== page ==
City Removes Public Benches

Michigan City, IN, used a simple solution to address challenges with its homeless population: The city removed downtown park benches from sidewalks and moved them into storage.

Problem solved? Not exactly. While the tactic does encourage problem residents to move on, taking away public seating doesn’t address the underlying causes of homelessness.

Still, for downtown leaders at their wits’ end, removing benches is an inexpensive response to a thorny problem.

In August, Mayor Duane Parry ordered the removal of all benches in the city’s Uptown Arts District, a part of town that hosts such high-profile events as the Great Lakes Grand Prix powerboat race and the Taste of Michigan City festival.

“Our population of homeless and panhandlers has increased dramatically,” Parry said, according to the local ABC News affiliate. “We don’t want people that come to Michigan City to feel uneasy on weekends, and we don’t want our own citizens to feel uneasy during the week.”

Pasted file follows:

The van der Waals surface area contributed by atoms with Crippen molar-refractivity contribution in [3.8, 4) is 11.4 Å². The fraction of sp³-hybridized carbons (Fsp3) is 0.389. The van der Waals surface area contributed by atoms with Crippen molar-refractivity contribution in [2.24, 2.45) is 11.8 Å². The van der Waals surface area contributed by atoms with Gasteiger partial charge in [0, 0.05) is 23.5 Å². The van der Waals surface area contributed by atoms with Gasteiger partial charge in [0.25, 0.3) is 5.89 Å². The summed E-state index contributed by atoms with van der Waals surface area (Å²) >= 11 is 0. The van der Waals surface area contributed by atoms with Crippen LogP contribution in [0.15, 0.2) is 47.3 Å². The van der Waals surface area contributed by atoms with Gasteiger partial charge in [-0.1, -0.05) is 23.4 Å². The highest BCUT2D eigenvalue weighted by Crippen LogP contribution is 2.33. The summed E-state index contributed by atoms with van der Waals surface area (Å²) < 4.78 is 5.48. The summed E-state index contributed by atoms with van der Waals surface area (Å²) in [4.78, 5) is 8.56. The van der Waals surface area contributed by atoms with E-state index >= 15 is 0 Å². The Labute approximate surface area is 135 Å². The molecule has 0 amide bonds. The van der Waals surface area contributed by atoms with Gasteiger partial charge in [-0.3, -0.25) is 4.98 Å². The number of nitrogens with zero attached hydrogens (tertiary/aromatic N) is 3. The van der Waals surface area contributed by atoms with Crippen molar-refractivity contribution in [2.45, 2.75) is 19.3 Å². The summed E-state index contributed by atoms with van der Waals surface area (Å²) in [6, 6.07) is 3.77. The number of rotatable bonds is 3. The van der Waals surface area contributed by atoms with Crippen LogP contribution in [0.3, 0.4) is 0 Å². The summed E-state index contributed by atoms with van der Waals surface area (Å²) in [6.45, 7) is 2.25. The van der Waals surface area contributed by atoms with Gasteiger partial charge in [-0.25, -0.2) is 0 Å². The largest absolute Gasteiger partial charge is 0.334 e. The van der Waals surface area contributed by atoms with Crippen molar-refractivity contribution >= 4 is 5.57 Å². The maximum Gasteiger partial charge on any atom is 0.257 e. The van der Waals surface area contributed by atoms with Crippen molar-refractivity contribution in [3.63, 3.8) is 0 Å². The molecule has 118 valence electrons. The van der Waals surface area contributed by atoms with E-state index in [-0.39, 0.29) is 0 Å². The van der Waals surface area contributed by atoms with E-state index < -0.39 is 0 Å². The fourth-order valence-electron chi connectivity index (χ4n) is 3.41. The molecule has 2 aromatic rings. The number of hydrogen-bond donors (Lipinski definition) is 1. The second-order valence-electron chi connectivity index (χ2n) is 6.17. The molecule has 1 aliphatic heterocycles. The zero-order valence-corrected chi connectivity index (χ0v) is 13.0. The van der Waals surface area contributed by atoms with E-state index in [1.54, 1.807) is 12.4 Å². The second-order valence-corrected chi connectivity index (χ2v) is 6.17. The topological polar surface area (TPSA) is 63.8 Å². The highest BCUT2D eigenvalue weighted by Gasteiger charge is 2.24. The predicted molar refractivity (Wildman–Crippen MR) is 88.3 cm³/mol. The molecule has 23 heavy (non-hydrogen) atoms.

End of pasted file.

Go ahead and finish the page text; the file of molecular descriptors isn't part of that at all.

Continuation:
Grand Rapids, MI, is taking a related approach. Downtown Grand Rapids Inc. is replacing 80 aging black benches with 40 new ones colored bright green and blue. The new benches are built with armrests throughout the body of the bench.

A spokesman for Downtown Grand Rapids Inc. said deterring public sleeping was “not a primary motivation” for the design of the benches.

More on downtowns grappling with unhoused people appears in the February issue of Downtown Idea Exchange newsletter. Click to learn more about Downtown Idea Exchange and other resources for revitalizing downtowns and commercial corridors.

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